Write your work, then let it sit. Return to it after a while (not tomorrow or next week. Give it at least two weeks or a month – longer, if you can—before you go back to it) and rework it. Read books about revision and rewriting, because that’s where the writing work really happens. A first draft is meant to be regarded as slightly more than toilet paper. Do not send it out.

Continue to write and learn while that first draft sits and waits for you. It’s not going anywhere, but if you continue to learn from others and to polish that story, it might just bring you where you want to go.

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12705300_10153925596580908_7427977035450359657_nAbout the Author:

At eleven years old, Dawn Reno Langley wrote her first published piece: an essay on the Cuban Missile Crisis. Since then her pen/computer has spewed forth a great number of written works ranging from newspaper articles to novels, poetry to children’s books, memoirs to fantasies. Her pseudonyms include: Dawn Reno, Dawn E. Reno, Dawn Elaine Reno, Dawn Reno Langley, and Diana Lord.

An avid traveler, she attempts to visit a new country/international city at least once a year. Though she loves the old standbys (Paris, Venice, London), she’s also fond of Islamabad and St. Kitts. Next on her list: anywhere in Africa.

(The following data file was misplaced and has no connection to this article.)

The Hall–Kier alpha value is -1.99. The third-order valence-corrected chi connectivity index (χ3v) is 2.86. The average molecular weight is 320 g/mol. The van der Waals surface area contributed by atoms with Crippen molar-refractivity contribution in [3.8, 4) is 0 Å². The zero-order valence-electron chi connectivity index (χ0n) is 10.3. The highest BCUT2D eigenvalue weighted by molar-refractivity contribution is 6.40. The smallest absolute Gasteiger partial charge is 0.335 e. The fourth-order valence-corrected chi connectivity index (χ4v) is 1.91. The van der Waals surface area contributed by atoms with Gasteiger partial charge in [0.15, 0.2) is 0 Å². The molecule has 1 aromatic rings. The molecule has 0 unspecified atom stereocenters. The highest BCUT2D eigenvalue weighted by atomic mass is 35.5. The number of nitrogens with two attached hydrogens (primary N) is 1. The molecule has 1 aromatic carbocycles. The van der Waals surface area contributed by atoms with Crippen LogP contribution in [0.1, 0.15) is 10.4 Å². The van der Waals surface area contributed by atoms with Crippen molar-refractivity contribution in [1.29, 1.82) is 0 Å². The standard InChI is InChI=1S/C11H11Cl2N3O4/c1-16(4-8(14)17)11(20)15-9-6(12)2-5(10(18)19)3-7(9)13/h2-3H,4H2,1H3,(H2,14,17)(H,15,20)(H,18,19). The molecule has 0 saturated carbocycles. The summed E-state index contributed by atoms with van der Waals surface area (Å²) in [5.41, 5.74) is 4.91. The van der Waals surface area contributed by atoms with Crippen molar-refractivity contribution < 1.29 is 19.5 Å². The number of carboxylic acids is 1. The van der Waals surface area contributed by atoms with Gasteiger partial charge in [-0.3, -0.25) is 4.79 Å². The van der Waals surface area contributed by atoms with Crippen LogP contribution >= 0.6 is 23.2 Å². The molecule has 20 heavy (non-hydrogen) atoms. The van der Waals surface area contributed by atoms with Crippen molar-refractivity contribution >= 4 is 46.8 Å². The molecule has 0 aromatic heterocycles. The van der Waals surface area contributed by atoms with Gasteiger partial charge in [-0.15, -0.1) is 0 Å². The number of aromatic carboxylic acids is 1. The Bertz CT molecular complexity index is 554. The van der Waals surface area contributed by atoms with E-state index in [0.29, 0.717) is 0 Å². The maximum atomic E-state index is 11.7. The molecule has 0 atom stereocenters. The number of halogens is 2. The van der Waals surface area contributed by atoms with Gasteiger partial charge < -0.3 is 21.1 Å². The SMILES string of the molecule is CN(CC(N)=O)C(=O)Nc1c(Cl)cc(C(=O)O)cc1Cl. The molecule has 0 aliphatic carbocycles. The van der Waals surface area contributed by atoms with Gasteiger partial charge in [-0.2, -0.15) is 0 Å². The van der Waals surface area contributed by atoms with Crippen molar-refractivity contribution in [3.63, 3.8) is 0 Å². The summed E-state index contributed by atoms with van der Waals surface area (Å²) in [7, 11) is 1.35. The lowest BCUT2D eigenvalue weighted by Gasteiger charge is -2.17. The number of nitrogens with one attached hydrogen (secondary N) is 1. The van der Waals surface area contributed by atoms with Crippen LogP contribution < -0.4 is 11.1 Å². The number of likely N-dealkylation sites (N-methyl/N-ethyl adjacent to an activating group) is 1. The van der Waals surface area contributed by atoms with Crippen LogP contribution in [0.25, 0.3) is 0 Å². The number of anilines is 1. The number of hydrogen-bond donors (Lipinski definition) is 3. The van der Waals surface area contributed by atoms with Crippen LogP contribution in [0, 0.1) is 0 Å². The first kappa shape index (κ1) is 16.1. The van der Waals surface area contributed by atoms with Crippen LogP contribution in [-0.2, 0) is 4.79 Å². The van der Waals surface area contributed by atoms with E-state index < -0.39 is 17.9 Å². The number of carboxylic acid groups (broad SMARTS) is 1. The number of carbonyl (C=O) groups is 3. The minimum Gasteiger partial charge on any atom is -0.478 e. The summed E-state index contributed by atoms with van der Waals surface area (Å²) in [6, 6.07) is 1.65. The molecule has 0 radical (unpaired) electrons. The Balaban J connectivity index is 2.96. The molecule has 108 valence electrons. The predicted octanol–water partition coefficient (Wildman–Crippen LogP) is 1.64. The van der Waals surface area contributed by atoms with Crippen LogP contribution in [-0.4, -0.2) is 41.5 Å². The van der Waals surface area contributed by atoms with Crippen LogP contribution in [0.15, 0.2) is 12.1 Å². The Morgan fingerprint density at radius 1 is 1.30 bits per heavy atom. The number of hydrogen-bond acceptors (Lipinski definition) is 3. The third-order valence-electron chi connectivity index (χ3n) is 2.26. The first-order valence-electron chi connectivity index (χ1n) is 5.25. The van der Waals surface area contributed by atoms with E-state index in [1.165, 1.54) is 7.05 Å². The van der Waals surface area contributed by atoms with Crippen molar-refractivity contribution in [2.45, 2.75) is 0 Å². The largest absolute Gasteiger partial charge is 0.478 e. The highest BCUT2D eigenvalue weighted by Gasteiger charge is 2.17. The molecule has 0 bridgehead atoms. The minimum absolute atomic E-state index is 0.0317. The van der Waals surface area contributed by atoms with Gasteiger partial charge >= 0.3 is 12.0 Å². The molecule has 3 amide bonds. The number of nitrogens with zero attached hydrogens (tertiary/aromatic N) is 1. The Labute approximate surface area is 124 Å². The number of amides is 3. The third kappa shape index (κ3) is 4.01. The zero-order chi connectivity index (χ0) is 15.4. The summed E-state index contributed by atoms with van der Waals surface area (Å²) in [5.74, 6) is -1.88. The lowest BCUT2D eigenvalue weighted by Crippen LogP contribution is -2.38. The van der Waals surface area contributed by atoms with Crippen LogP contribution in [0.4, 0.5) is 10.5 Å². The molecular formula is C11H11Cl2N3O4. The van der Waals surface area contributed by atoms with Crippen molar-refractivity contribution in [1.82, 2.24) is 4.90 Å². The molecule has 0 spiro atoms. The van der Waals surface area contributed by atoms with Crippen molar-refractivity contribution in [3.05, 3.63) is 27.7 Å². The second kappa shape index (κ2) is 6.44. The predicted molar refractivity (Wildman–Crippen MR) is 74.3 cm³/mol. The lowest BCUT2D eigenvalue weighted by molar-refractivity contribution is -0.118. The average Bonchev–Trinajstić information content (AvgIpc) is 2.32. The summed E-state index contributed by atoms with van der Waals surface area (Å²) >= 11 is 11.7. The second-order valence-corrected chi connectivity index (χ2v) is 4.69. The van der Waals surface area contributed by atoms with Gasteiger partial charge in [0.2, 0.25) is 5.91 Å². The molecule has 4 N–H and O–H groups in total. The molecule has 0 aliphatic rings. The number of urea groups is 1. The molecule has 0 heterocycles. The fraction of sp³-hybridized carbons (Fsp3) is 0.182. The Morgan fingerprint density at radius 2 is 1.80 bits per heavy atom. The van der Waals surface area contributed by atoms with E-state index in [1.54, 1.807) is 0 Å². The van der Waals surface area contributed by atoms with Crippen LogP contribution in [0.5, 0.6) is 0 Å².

As a teacher, Dawn has touched the lives of students from a 6th grade Montessori class to students in honors-level university courses. She counts many of them among her friends.

Gardening fills up other hours, and whether it’s a new piece of land that needs to be tilled or a hanging basket that simply needs watering, if it’s green, she wants to nourish it. (However, she’s having issues with roses lately . . . anyone with a new way of handling black spot?)

She blogs about books on Goodreads.com; talks about being a Baby Boomer on dawnrenolangley.blogspot.com/; marvels at being a single woman with a stubborn dog in her blog, Walking Izzy; and discusses gardening and poetry at poetryandgardening.blogspot.com She also reviews the arts in the Raleigh-Durham area for Triangle Arts and Entertainment.

Next on her plate: writing a new novel!

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Follow Dawn online:

Twitter
Amazon
Website


Thank you so much for visiting with us! I hope you enjoyed the awesome tips of what *not* to do! I encourage you to continue supporting Dawn with likes, shares and comments.

Until next time……………………Happy Reading & Reviewing!!

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3 thoughts on “Dawn Reno Langley Shares 10 Things Writers Should Never Do – @proflangley”